This is a fine example and highly sought after World War II A-2 flight jacket worn by a member of the famed 34th “Thunderbirds” Bombardment Squadron. In April 1942, aircrews from the 34th BS flew B-25 Mitchell bombers from the U.S.S. Hornet in the famous Doolittle Tokyo Raid. This was the first air operation against the Japanese homeland, and it was named after Lt. Col. James Doolittle who planned and led the raid. The audacious raid consisted of 16 B-25s launching off an aircraft carrier and flying without fighter escorts to strike the Japanese capital Tokyo. The raid caused minor damage but provided a vital boost in morale in a country looking to avenge the attack on Pearl Harbor. The 34th BS was subsequently deployed to the Mediterranean Theater and operated B-26 Marauder bombers from bases in North Africa, Sardinia, Corsica and France. The “Thunderbirds” participated in Operation Torch, the Tunisian Campaign and the invasion of Sicily and Italy by flying tactical bombing operations. The squadron supported American ground forces moving through Southern France who eventually joined forces with those in northern France and eventually participated in the invasion of Germany. This flight jacket features the Thunderbird insignia of the 34th BS painted on a five inch circular leather patch sewn on the left breast. The right side of the jacket has a painted mission scoreboard of forty-one yellow bombs. The back of the jacket is decorated with a professionally painted, multi-colored image of a B-26 bomber against a circular background of clouds. The owner's name "I.G. WOLFE" is painted on the left front of the jacket above the squadron insignia. The jacket retains the original brown cotton lining, "TALON" zipper and brown wool cuffs and waist band. The data label is absent. The jacket has the high-quality, professionally executed artwork and detailed painted leather patches that are typical of 15th Air Force flight jackets decorated in the Mediterranean Theater. Provenance: The Putnam Green/Sycamore Collection; Property of a Gentleman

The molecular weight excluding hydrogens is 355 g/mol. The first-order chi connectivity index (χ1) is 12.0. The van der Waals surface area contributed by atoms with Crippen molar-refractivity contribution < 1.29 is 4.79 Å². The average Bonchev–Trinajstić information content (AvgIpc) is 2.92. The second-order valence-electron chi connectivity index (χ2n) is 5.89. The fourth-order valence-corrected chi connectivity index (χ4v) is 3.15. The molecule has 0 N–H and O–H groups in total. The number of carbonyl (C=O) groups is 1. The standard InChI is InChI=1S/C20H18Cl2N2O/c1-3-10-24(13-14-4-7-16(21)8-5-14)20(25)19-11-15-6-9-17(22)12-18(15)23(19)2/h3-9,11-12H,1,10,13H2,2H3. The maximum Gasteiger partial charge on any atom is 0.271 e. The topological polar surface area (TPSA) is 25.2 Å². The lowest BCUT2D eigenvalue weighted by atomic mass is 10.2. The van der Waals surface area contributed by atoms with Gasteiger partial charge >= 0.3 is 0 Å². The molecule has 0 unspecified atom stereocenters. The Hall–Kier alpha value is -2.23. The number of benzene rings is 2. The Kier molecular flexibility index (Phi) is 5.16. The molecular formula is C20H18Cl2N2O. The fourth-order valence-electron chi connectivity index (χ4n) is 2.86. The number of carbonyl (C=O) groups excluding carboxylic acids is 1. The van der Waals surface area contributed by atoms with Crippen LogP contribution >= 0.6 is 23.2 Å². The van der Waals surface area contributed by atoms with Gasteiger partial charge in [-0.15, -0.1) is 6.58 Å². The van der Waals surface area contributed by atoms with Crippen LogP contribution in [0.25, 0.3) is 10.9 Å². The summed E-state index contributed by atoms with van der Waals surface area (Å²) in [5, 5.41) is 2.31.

Very good displaying wear and staining associated with a garment that saw actual combat. The 34th BS Thunderbird Insignia retains bright colors with minimal flaking. The B-26 painting retains most of the original colors. The mission scoreboard shows heavy wear, and only the outline of the bombs remains. The owner's name is legible. The cuffs and waist band show typical tears and insect holes. An attractive and completely original A-2 flight jacket from a famous squadron that definitely saw combat.
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